Ethan Cohen Gallery is pleased to announce the group exhibition Fuck Off Generation: Chinese Art in the Post Mao Era. The exhibition will take place in the gallery in two parts the first of which is opening on the 31st of January 4 p.m. – 8 p.m.
The monumental exhibition Art and China after 1989: Theater of the World opened at the Guggenheim Museum in the end of 2017. The far-reaching, impressive selection of artworks and artists, once again, put Chinese Contemporary art in the spotlight for international curators, scholars, collectors and art professionals. Being a very recent, recognized phenomenon in the history of art, Chinese Contemporary came to the fore of global culture in the last three decades.
From the very beginning, Ethan Cohen Gallery made its name for pioneering the genre of contemporary Chinese art, particularly the movements that arose in the wake of Mao Zedong's death. As a reaction to and conversation with Theater of the World, the gallery is proud to present an alternative more intimate narrative to the story told by Guggenheim curators and researchers. This Ethan Cohen Gallery show, entitled The Fuck Off Generation: Chinese Art in the Post-Mao Era, is in some ways a corrective to the Guggenheim's rather conventionally encyclopedic approach that missed the defiant fervor and dramatic innovation of the era's avant-garde spirit. Chinese artists were bursting out of the imposed constraints of the Mao years and even of what went before, the inexhaustible past centuries of traditional art. With the current show, the gallery aims to add a sharp inflection missing from the Guggenheim's vision of that time and scene.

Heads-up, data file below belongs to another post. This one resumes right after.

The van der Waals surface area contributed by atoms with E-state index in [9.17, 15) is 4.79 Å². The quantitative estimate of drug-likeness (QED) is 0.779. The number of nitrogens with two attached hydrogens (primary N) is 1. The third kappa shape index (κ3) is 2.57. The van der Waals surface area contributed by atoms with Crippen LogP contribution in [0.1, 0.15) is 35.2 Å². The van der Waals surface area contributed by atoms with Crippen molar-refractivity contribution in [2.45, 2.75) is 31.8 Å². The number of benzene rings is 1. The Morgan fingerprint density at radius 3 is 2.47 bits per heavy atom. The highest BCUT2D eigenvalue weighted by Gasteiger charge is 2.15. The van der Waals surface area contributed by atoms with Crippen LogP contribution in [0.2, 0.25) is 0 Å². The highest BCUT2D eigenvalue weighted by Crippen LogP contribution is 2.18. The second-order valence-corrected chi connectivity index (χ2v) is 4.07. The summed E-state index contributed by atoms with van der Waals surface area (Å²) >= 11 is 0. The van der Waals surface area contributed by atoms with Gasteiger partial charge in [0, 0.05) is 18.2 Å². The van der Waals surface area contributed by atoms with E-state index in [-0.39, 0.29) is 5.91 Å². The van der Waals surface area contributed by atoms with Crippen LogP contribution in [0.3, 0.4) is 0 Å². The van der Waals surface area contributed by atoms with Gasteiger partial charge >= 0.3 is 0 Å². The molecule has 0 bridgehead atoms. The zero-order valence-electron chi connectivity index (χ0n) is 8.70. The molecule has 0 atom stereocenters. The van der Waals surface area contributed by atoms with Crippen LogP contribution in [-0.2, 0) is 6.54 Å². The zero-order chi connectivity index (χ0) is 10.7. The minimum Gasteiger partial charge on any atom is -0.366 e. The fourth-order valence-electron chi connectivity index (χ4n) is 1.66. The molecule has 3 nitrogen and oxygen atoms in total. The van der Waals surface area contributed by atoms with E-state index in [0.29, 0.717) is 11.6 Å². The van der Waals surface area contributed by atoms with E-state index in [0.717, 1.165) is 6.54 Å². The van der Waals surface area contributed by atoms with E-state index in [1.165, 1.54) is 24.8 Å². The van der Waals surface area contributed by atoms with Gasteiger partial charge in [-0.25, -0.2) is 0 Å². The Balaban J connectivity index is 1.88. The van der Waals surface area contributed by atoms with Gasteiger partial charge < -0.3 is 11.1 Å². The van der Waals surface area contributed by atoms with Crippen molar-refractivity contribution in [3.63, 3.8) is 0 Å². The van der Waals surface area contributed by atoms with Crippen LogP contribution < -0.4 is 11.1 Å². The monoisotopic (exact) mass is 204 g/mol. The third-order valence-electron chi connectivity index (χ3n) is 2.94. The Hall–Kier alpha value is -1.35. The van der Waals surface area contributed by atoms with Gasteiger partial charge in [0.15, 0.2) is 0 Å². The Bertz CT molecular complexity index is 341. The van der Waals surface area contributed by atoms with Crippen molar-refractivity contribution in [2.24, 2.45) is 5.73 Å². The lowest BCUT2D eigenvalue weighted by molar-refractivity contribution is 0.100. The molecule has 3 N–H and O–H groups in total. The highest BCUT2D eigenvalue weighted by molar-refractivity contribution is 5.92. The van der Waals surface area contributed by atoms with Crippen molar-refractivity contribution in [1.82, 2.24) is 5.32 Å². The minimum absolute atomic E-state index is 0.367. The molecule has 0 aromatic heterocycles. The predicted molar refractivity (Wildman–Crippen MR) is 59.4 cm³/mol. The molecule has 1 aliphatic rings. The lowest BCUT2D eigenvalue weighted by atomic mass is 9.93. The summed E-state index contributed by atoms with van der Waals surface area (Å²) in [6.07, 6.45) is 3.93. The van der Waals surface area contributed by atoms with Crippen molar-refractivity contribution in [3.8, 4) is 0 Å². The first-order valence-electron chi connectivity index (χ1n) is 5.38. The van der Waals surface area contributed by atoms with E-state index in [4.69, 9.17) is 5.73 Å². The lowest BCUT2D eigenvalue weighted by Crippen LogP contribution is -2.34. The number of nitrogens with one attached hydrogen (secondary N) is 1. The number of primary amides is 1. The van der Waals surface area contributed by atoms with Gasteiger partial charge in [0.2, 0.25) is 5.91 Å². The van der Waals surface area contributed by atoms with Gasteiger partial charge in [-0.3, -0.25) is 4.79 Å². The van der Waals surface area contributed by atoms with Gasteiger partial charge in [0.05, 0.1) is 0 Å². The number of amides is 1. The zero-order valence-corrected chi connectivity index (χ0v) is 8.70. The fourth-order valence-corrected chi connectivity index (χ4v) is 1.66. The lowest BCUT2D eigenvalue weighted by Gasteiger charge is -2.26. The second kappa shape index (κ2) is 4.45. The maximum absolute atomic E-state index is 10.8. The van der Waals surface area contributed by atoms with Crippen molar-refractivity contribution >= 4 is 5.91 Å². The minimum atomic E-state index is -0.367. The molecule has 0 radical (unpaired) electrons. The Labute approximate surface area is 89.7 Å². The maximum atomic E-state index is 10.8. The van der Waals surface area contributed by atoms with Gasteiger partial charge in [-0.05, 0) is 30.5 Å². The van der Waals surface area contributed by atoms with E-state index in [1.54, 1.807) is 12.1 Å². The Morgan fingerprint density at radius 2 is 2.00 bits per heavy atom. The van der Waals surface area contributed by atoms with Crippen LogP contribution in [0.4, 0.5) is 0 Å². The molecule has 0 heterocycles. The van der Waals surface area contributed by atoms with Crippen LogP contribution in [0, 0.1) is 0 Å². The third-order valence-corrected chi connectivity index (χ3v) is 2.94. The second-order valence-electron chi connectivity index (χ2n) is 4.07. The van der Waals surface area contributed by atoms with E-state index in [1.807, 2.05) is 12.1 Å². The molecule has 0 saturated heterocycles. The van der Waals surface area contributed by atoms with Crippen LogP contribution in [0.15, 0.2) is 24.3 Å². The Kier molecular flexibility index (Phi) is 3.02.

The end of the 1980s in China was a turning point for global politics and the world economy. The country straddled residual neo-communist authoritarian rule and unfettered free enterprise generating a headlong momentum that culminated in the Tiananmen Square Protests of 1989. For artists who grew up with the Cultural Revolution's legacy of oppressive political and artistic controls, the new era demanded fresh experiments in the language of expression. Young artists rose to the occasion. In many ways they led the charge to a wider freer horizon. China's opening to the West furnished them with the esthetic tools to grapple with epochal changes, to question and subvert, implode and rebuild the artistic conventions. Many of the works in this show at first glance may not seem explicitly radical or provocative to our contemporary eyes, yet each piece was indeed groundbreaking.